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JR04 Alness - 10 October 1715

Victory Results:
 25 %
Record a victory for BOTTOM ARMY  75 %
Total plays 8 - Last reported by ErikUitdebroeck on 2021-08-24 12:53:12

Historical Background

In early October 1715 Sir Robert Munro, still loyal to the Government of George I, was secretly assembling his clansmen with the intention of taking Inverness. To join him in his effort he appealed to John Gordon, Earl of Sutherland and Lord Reay. William Mackenzie, 5th Earl of Seaforth, hearing of Munro’s plans proceeded to Inverness with his Jacobite Highlanders. While Mackenzie settled in at Inverness, Munro and Gordon gathered 1800 men at Alness and formed a line of battle, Mackays and Rosses on the right, Gordon in the centre and Munro on the left. The Rosses, it seemed, were only armed with wooden poles. Mackenzie, determined to disperse Gordon’s camp, marched with 3000 men from Inverness. As Mackenzie approached, Gordon and Mackay decided due to the enemy’s superior numbers it would not be wise to fight, Munro protested. According to one account, Gordon and Mackay shortly after council, retreated across Bonar Bridge leaving the rest to make their own way. Munro did not desert his men and after making a brief stand marched back to Foulis Castle.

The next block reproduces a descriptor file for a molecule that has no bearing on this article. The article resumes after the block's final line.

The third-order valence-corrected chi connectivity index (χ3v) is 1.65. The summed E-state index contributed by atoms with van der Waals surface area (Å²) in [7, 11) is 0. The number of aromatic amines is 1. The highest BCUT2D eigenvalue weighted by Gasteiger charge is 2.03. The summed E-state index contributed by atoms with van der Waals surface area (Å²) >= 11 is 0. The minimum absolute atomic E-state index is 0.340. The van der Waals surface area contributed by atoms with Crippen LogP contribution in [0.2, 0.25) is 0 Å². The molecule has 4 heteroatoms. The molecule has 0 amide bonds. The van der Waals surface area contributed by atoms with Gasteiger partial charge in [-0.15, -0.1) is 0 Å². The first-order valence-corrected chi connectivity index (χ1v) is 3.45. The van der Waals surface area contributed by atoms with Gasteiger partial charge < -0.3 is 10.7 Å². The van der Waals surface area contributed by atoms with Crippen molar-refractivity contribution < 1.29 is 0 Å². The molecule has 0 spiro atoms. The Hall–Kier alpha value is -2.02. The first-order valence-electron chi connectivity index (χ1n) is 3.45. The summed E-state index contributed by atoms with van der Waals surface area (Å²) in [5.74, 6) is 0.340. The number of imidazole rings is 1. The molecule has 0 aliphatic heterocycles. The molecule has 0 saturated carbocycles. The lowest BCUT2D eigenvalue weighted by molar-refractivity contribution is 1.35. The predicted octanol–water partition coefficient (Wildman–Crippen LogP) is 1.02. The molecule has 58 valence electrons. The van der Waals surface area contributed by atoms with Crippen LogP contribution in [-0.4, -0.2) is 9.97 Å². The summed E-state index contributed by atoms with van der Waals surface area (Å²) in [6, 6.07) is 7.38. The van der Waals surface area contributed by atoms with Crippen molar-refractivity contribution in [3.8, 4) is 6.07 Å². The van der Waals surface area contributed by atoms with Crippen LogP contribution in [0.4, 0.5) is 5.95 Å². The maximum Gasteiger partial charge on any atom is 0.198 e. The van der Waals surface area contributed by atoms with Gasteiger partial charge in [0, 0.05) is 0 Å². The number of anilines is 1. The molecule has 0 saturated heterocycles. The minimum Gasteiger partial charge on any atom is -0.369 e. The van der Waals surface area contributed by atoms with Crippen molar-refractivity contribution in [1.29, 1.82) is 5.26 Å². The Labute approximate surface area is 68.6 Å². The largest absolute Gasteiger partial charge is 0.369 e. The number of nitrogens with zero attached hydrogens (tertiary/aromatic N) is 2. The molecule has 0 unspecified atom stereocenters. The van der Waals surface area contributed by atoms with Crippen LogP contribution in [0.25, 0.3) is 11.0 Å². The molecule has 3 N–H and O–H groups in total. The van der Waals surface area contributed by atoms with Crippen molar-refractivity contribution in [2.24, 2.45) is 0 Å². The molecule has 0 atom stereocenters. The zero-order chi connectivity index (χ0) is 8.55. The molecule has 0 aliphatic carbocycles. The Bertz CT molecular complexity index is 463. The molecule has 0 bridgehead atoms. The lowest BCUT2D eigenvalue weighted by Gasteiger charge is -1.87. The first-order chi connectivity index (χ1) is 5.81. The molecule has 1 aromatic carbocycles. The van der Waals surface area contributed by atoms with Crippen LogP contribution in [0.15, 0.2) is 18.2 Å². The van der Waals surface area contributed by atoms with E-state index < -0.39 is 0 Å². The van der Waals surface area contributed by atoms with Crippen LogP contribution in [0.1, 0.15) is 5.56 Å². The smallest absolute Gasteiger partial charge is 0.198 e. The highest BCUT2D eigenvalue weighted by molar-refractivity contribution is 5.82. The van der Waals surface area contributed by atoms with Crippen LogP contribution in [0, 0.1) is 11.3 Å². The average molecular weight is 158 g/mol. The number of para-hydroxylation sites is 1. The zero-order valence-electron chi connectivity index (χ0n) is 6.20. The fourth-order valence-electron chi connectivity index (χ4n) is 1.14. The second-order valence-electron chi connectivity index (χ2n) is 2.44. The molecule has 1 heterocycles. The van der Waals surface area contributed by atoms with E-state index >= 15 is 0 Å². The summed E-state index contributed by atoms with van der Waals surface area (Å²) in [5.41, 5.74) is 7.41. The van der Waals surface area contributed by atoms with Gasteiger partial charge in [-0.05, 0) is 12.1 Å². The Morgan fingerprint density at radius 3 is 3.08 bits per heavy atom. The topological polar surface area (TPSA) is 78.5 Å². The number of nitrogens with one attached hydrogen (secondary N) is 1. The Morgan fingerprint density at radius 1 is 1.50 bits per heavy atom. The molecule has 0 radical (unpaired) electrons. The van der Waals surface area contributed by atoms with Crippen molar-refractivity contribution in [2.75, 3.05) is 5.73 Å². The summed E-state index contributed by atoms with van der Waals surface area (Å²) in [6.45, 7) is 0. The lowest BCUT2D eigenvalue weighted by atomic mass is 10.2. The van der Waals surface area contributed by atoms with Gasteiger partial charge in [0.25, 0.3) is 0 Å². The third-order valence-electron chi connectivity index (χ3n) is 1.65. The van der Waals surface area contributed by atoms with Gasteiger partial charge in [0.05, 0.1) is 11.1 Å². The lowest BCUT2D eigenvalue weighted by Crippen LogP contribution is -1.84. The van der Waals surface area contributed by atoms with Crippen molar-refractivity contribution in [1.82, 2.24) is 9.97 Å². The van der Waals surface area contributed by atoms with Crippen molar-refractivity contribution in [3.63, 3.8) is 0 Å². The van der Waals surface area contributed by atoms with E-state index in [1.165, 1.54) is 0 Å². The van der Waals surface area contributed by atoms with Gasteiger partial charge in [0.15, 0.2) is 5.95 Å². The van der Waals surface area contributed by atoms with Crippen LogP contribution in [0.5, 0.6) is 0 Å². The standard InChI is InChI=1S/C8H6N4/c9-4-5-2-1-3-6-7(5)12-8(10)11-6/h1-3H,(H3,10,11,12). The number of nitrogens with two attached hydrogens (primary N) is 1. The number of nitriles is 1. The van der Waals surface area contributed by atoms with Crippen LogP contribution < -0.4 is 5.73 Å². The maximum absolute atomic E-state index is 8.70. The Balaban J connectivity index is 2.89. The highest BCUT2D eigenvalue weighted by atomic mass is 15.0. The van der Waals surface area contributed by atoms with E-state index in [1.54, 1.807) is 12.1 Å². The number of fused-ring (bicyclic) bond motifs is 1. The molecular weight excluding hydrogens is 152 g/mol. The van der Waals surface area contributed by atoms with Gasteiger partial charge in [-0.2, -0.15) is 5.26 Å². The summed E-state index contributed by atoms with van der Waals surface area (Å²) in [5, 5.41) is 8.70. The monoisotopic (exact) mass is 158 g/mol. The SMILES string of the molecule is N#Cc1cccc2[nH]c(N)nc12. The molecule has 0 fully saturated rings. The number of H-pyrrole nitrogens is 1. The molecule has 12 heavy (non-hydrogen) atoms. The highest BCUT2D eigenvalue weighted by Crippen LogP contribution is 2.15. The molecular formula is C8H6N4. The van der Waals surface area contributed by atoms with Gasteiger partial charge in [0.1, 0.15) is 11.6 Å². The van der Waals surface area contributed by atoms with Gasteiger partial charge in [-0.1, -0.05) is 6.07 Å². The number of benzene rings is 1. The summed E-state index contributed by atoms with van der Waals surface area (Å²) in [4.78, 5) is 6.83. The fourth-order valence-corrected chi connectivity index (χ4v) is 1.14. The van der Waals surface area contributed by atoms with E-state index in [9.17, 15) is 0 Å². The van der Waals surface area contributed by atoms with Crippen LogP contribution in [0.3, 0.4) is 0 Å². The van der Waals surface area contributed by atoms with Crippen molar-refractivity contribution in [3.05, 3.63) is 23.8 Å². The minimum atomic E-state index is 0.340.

The stage is set. The battle lines are drawn and you are in command. The rest is history?

Battle Notes

Jacobite Army
• Commander: Mackenzie
• 6 Command Cards
• 4 Combat Cards

Government Army
• Commander: John Gordon
• 5 Command Cards
• 2 Combat Cards

Victory

6 Victory Banners

Special Rules

• Opening Cannonade rules are in effect.
• Withdraw objective rules are in effect for the Government player. One Permanent Victory Banner is gained for each Government unit or lone leader that starts the turn on the Government baseline, is ordered and exits the battlefield.
• A Jacobite player gains 2 Permanent Victory Banners at the start of his turn, when a Jacobite unit occupies Bonar Bridge.
• The stream is impassable.

 

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In questions of power, let no more be heard of confidence in man, but bind him down from mischief by the chains of the constitution. ~~~ Thomas Jefferson ~~~

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